Every time I need to run a shell script, I need to enter

chmod +x <filename>

For example, if I want to run this sample script named "run",


javac --version

I have to go into my terminal

chmod +x run

Is there a way to allow Z shell (zsh) always to run these scripts without having to enter chmod +x <filename>?

  • 4
    Note that zsh does not run the script unless you explicitly tell it to with zsh ./run. If you just do ./run, the shell mentioned in the shebang (here, #!/bin.bash) is the shell that will run the script.
    – terdon
    Jun 15, 2021 at 16:11

1 Answer 1


You only need to run chmod once for a script, not each time you run it. If you don‘t want to do this, you can also use bash ./run to execute it.

You can also create a text file with the executable bit set once, and then use it as a template in your editor of choice to create new scripts based on it.

  • I think what he means is that he wants all shell scripts to be executable by default, and not have to add the attribute manually.
    – sfxedit
    Jun 14, 2021 at 23:38
  • Well, that's going to depend, ideally, on the tool being used to create them. TextMate, for example, will mark them executable the first time you save the file. Jun 15, 2021 at 1:48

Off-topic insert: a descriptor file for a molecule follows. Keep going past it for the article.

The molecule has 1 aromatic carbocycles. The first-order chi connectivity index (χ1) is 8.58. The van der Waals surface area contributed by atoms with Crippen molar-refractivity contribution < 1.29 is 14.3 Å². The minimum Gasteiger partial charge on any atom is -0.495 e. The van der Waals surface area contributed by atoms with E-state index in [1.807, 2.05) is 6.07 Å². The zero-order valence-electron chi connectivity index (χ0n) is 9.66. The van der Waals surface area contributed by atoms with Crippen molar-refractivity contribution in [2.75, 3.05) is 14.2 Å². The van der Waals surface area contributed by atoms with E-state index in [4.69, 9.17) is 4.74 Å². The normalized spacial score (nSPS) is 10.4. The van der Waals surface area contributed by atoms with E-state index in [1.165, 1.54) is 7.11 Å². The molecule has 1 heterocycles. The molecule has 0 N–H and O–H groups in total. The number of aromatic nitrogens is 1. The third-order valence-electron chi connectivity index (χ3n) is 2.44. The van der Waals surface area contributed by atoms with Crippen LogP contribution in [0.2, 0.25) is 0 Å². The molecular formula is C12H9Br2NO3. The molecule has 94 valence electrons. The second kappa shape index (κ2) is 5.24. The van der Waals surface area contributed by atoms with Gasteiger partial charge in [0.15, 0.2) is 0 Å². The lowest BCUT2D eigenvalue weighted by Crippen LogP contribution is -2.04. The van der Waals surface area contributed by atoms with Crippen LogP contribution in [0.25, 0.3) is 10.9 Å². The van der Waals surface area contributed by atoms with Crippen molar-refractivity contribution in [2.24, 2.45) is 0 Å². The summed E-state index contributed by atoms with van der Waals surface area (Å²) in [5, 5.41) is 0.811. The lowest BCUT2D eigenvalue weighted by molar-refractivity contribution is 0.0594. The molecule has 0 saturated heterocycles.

• 5
    @sfxedit He should not want to want that. I know it's only a small protection against hackers or viruses executing code on your machine but protection is by layers. Do not weaken any of the layers of protection your machine has.
    – slebetman
    Jun 15, 2021 at 7:22
  • @slebetman One way or the other, the x bit needs to get set, otherwise a file is not executable. Now that I think of it there may be a way in zsh with auto-loaded functions but that can't be used to run bash scripts (and has other downsides as well).
    – nohillside
    Jun 15, 2021 at 7:40

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